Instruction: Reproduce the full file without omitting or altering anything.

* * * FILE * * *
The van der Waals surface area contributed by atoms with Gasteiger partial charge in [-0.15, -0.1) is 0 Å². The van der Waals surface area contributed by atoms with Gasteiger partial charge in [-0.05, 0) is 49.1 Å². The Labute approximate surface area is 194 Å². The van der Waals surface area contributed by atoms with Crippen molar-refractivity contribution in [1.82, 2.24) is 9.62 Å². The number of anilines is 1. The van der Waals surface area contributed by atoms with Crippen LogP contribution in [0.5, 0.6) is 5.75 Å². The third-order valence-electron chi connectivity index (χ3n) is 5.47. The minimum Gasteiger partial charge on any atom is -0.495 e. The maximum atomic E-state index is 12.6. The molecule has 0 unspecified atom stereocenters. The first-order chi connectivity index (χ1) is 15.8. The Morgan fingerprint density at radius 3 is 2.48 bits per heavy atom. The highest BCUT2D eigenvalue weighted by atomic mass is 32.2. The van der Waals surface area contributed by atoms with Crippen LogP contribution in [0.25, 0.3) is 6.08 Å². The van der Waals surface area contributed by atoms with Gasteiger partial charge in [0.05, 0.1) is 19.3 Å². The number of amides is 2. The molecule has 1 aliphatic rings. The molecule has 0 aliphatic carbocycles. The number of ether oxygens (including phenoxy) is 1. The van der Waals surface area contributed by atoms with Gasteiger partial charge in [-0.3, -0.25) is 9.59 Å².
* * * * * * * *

The van der Waals surface area contributed by atoms with Gasteiger partial charge in [-0.15, -0.1) is 0 Å². The van der Waals surface area contributed by atoms with Gasteiger partial charge in [-0.05, 0) is 49.1 Å². The Labute approximate surface area is 194 Å². The van der Waals surface area contributed by atoms with Crippen molar-refractivity contribution in [1.82, 2.24) is 9.62 Å². The number of anilines is 1. The van der Waals surface area contributed by atoms with Crippen LogP contribution in [0.5, 0.6) is 5.75 Å². The third-order valence-electron chi connectivity index (χ3n) is 5.47. The minimum Gasteiger partial charge on any atom is -0.495 e. The maximum atomic E-state index is 12.6. The molecule has 0 unspecified atom stereocenters. The first-order chi connectivity index (χ1) is 15.8. The Morgan fingerprint density at radius 3 is 2.48 bits per heavy atom. The highest BCUT2D eigenvalue weighted by atomic mass is 32.2. The van der Waals surface area contributed by atoms with Crippen LogP contribution in [0.25, 0.3) is 6.08 Å². The van der Waals surface area contributed by atoms with Gasteiger partial charge in [0.05, 0.1) is 19.3 Å². The number of amides is 2. The molecule has 1 aliphatic rings. The molecule has 0 aliphatic carbocycles. The number of ether oxygens (including phenoxy) is 1. The van der Waals surface area contributed by atoms with Gasteiger partial charge in [-0.3, -0.25) is 9.59 Å².